Sometimes a nose is just a nose
Re: Parental guidance, Dec. 11 letters.
In response to Grant O’Kane’s letter to the editor where he claims he “understand(s) all about pantomimes,” he states with what seems like surprise that he heard – since he did not actually attend the White Rock Players’ Club show – there was a “main character who was a male dressed as a woman teacher who was extremely over-the-top trampy,” and there were “constant sexual innuendos.”
If he actually understood British pantomime, he would already be aware that, of course, the Dame is played by a man, and traditionally played on the “bawdy” side.
As far as the over-the-top sexuality – that is in the mind of the beholder. I have a seven-year-old granddaughter, and I have absolutely no problem in her attending this production of Pinocchio. She will be drawn to the fantastical characters in their colorful costumes.
She will boo the villains and cheer the heros, and will give loud, enthusiastic advice to characters on stage. She will not be paying attention to the political, topical and sometimes-titillating humour included to appeal to our adult audience, whom we attempt not to bore to death by subjecting them to something akin to Teletubbies.
Besides, I would never consider subjecting my grandchild to anything that I thought was obscene.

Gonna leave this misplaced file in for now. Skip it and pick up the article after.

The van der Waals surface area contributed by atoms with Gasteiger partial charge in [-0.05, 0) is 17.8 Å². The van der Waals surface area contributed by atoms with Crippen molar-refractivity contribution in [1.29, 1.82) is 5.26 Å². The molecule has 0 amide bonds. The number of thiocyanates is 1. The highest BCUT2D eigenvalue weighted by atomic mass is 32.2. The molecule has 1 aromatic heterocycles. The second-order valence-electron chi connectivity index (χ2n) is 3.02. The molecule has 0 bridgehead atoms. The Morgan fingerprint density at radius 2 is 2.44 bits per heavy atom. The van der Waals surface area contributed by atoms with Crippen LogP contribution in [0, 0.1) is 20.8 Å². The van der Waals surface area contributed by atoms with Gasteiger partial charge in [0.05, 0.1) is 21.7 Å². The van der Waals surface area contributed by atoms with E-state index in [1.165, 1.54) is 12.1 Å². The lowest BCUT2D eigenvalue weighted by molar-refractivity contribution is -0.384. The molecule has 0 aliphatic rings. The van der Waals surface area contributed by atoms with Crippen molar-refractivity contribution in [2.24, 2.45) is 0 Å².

There are three little girls in our cast, and none of their parents seem to be concerned that they are being exposed to harmful influences. The girls are having the time of their lives and are a huge-plus to the family aspect of our show.
I appreciate the letter-writer’s concerns, and I do not mean to downplay what apparently to him is an issue – but a PG-13 rating… Really???
I realize there are a lot of overly mature children in the world, and if there are some who “get” the humor aimed at the adults, then perhaps they are mature enough to have an adult sit down and explain it to them.
I invite the letter-writer to come and examine Pinocchio’s noses. There is absolutely no resemblance to anything sexual, as he suggests in his letter. They are simply noses of different lengths, so that the audience can actually see his nose growing, a consequence to the fact he tells a lie. Apparently, the fact was missed that the story is about our hero striving to be true to his friends, and make decisions to do the right thing when faced with options to do otherwise.
Susanne de Pencier, director of Pinocchio